IDE Setup

Gone are the days when IDE integration always just works… Maven and Eclipse fight, neither quite gets along perfectly with Groovy, git branch switches (sooo nice) can be slow, etc etc.

But with a bit of a dance the IDE can still be your friend, making it much easier to run tests and debug.

As a general tip, don’t always trust the IDE to build correctly; if you hit a snag, do a command-line mvn clean install (optionally with -DskipTests and/or -Dno-go-client) then refresh the project.

See instructions below for specific IDEs.


The default Eclipse downloads already include all of the plugins needed for working with the Brooklyn project. Optionally you can install the Groovy and TestNG plugins, but they are not required for building the project. You can install these using Help -> Install New Software, or from the Eclipse Marketplace:

As of this writing, Eclipse 4.5 and Eclipse 4.4 are commonly used, and the codebase can be imported (Import -> Existing Maven Projects) and successfully built and run inside an IDE. However there are quirks, and mileage may vary. Disable Build Automatically from the Project menu if the IDE is slow to respond.

If you encounter issues, the following hints may be helpful:

  • If m2e reports import problems, it is usually okay (even good) to mark all to “Resolve All Later”. The build-helper connector is useful if you’re prompted for it, but do not install the Tycho OSGi configurator (this causes show-stopping IAE’s, and we don’t need Eclipse to make bundles anyway). You can manually mark as permanently ignored certain errors; this updates the pom.xml (and should be current).

  • A quick command-line build (mvn clean install -DskipTests -Dno-go-client) followed by a workspace refresh can be useful to re-populate files which need to be copied to target/

  • m2e likes to put excluding="**" on resources directories; if you’re seeing funny missing files (things like not resolving jclouds/aws-ec2 locations or missing WARs), try building clean install from the command-line then doing Maven -> Update Project (clean uses a maven-replacer-plugin to fix .classpaths). Alternatively you can go through and remove these manually in Eclipse (Build Path -> Configure) or the filesystem, or use the following command to remove these rogue blocks in the generated .classpath files:

% find . -name .classpath -exec sed -i.bak 's/[ ]*..cluding="[\*\/]*\(\.java\)*"//g' {} \;
  • You may need to ensure src/main/{java,resources} is created in each project dir, if (older versions) complain about missing directories, and the same for src/test/{java,resources} if there are tests (src/test exists):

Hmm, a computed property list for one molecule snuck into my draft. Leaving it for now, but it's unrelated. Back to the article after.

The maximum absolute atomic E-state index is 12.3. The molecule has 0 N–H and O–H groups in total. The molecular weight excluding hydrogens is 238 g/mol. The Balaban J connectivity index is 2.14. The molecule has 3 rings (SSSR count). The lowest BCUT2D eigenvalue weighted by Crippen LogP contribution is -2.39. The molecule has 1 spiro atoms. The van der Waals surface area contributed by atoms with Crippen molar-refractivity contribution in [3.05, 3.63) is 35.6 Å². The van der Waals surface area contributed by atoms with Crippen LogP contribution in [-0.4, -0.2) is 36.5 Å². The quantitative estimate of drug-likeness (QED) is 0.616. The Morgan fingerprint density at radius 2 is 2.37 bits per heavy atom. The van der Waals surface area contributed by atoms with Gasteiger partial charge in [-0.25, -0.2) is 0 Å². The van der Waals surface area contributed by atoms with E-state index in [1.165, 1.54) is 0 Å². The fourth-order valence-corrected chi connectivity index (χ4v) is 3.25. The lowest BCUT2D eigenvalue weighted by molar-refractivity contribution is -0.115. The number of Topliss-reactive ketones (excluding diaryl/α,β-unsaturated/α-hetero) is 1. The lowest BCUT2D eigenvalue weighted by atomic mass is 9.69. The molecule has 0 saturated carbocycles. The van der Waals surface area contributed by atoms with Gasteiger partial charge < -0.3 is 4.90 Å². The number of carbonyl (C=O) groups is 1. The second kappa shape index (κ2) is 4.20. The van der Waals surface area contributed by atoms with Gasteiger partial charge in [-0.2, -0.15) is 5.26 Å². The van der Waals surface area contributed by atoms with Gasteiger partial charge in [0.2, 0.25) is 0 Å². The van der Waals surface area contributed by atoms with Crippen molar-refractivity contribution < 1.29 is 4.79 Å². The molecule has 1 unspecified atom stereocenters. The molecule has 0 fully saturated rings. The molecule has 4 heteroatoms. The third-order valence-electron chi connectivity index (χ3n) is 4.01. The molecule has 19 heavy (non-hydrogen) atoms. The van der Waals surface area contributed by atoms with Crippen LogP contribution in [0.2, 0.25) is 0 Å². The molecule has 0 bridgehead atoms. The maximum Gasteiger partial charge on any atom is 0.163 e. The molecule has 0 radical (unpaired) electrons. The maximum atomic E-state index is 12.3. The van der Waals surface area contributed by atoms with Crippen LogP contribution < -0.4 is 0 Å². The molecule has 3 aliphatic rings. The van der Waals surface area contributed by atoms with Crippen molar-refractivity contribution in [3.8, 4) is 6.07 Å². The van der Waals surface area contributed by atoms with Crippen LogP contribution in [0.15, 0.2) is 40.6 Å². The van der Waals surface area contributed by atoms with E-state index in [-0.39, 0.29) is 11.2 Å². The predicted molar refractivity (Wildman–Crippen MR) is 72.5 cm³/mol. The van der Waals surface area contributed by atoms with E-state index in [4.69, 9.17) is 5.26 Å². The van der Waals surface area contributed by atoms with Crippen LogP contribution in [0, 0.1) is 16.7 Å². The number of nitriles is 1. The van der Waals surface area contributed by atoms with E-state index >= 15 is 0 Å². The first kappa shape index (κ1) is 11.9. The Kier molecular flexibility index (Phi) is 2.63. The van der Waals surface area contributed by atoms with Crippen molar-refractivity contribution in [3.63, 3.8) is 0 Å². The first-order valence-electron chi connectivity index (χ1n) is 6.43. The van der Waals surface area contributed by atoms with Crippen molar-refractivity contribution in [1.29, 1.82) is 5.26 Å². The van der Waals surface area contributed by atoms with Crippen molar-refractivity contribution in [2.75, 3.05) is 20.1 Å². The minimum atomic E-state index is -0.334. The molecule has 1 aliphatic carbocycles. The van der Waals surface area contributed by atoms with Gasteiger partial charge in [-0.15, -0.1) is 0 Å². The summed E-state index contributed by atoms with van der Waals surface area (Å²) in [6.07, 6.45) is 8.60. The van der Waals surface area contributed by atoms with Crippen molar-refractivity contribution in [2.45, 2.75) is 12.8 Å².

find . \( -path "*/src/main" -or -path "*/src/test" \) -exec echo {} \; -exec mkdir -p {}/{java,resources} \;

If the pain starts to be too much, come find us on IRC #brooklyncentral or elsewhere and we can hopefully share our pearls. (And if you have a tip we haven’t mentioned please let us know that too!)

IntelliJ IDEA

To develop or debug Brooklyn in IntelliJ, you will need to ensure that the Groovy and TestNG plugins are installed via the IntelliJ IDEA | Preferences | Plugins menu. Once installed, you can open Brooklyn from the root folder, (e.g. ~/myfiles/brooklyn) which will automatically open the subprojects.

Brooklyn has informally standardized on arranging import statements as per Eclipse’s default configuration. IntelliJ’s default configuration is different, which can result in unwanted “noise” in commits where imports are shuffled backward and forward between the two types - PRs which do this will likely fail the review. To avoid this, reconfigure IntelliJ to organize imports similar to Eclipse. See this StackOverflow answer for a suitable configuration.


Tips from Netbeans users wanted!

Debugging Tips

To debug Brooklyn, create a launch configuration which launches the BrooklynJavascriptGuiLauncher class. NOTE: You may need to add additional projects or folders to the classpath of the run configuration (e.g. add the brooklyn-software-nosql project if you wish to deploy a MongoDBServer). You will also need to ensure that the working directory is set to the jsgui folder. For IntelliJ, you can set the ‘Working directory’ of the Run/Debug Configuration to $MODULE_DIR$/../jsgui. For Eclipse, use the default option of ${workspace_loc:brooklyn-jsgui}.

To debug the jsgui (the Brooklyn web console), you will need to build Brooklyn with -DskipOptimization to prevent the build from minifying the javascript. When building via the command line, use the command mvn clean install -DskipOptimization, and if you are using IntelliJ IDEA, you can add the option to the Maven Runner by clicking on the Maven Settings icon in the Maven Projects tool window and adding the skipOptimization property with no value.

When running at the command line you can enable remote connections so that one can attach a debugger to the Java process: Run Java with the following on the command line or in JAVA_OPTS: -agentlib:jdwp=transport=dt_socket,server=y,suspend=n,address=5005

To debug a brooklyn instance that has been run with the above JAVA_OPTS, create a remote build configuration (IntelliJ - Run | Edit Configurations | + | Remote) with the default options, ensuring the port matches the address specified in JAVA_OPTS.